But of all the things I loved about school, there was one thing that I loved best. It was the one thing I looked forward to from the minute the last day of school arrived, the thing I looked forward to all summer long, the one that I am nostalgic for every year when August rolls around: Buying new school supplies.
I remember walking up and down those magical aisles of the store with my mom—school supply list in hand—feeling deliriously happy. There were untouched bottles of Elmer’s glue and brand new boxes of Crayola crayons and rainbow-colored markers. There were classic black-and-white composition books and colorfully patterned Lisa Frank Trapper Keepers and Five Star First Gear notebooks. There were pocket folders and pronged folders and report covers and packages of wide-ruled and college-ruled paper. There were roller-ball pens and yellow pencils and Pink Pearl erasers and Fiskars safety scissors. There were binders and backpacks and books and pencil boxes.
I’d take the task of getting those school supplies very seriously, crossing each one off as I placed its counterpart in the cart. Later, I’d carefully hold the bags of them in my lap as we drove home, holding vigil for these special, shiny things, and then, when we got home, I’d set them out—one by one—and revel in them again before I’d start packing them up in my (most likely) brand new backpack.
Of all the things I remember about my childhood, getting new school supplies is perhaps the one thing I’m most nostalgic about.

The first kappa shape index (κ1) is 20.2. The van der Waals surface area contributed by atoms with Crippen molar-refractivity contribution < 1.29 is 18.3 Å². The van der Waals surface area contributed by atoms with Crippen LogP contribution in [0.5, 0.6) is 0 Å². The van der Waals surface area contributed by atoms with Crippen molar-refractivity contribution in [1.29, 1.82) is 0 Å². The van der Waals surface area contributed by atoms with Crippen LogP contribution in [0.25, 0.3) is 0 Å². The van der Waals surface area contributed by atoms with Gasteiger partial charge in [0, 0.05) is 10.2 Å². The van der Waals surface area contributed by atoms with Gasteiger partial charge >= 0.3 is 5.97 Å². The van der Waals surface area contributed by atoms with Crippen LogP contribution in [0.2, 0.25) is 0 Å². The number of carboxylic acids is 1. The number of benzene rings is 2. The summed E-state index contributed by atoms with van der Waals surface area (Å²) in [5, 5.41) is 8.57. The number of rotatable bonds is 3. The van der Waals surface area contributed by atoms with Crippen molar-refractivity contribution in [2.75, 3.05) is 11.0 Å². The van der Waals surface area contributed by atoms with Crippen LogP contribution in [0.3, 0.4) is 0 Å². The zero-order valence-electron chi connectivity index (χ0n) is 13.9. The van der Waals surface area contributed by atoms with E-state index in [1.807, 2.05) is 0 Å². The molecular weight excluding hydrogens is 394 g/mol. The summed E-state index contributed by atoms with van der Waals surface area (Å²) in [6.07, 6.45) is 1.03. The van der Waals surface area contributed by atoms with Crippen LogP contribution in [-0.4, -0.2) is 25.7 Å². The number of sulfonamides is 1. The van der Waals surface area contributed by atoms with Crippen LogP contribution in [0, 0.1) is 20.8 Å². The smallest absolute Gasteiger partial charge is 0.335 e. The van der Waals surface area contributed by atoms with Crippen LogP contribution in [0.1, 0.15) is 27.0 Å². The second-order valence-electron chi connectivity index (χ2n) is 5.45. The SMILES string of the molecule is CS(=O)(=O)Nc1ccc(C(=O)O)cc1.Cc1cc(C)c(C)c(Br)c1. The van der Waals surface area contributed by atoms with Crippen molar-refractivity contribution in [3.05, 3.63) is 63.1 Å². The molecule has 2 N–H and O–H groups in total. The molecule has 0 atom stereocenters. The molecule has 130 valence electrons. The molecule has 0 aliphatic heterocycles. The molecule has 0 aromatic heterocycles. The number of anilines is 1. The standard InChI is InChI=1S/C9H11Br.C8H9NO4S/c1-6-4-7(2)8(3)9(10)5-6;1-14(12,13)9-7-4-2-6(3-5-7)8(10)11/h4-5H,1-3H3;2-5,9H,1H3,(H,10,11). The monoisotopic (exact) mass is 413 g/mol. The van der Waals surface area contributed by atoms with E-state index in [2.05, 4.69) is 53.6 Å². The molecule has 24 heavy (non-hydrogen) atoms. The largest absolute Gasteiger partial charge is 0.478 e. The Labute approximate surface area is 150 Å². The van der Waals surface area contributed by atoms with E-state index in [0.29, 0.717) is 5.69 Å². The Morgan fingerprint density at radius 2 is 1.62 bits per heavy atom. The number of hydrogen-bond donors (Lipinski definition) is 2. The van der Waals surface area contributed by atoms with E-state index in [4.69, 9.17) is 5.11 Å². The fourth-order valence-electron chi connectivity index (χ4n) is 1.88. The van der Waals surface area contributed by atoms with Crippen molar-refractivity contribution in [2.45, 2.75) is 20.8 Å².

* * *
Zoey proudly slides the backpack on her shoulders.
“Can I go put some stuff in it?” she asks.
“Of course,” I say. “I’ll just be here in the kitchen making dinner.”
I cook to the happy sounds of Zoey busying herself in her room, getting ready for first grade, even though she doesn’t start school for another month. In between my chopping and slicing, I hear her opening of boxes and Ziploc bags and pencil cases. I hear Zoey talking to herself, trying to make the difficult decisions that only a 6-year-old has: Where should I put my markers? How many glue sticks should I take? Which box of crayons should I use first?
With her words, I am reminded of my own childhood days, and it transports me back to that simpler time. All of a sudden, even though that backpack isn’t mine, I feel just as happy as Zoey is right now. That’s the wonder and beauty of nostalgia—having a past memory bring sparkle to a current moment.
Later, after I put Zoey to bed, I sneak a peak at what she’s placed inside her backpack. There are notebooks and crayons and watercolors. There is a book and a bookmark and a calculator. And in between all these school supplies, I can’t help but see something else, a few hidden things that the untrained eye might not see: I see Zoey’s joy and anticipation for a brand new school year, meeting new friends, discovering new things to learn, and creating new memories that may last a lifetime.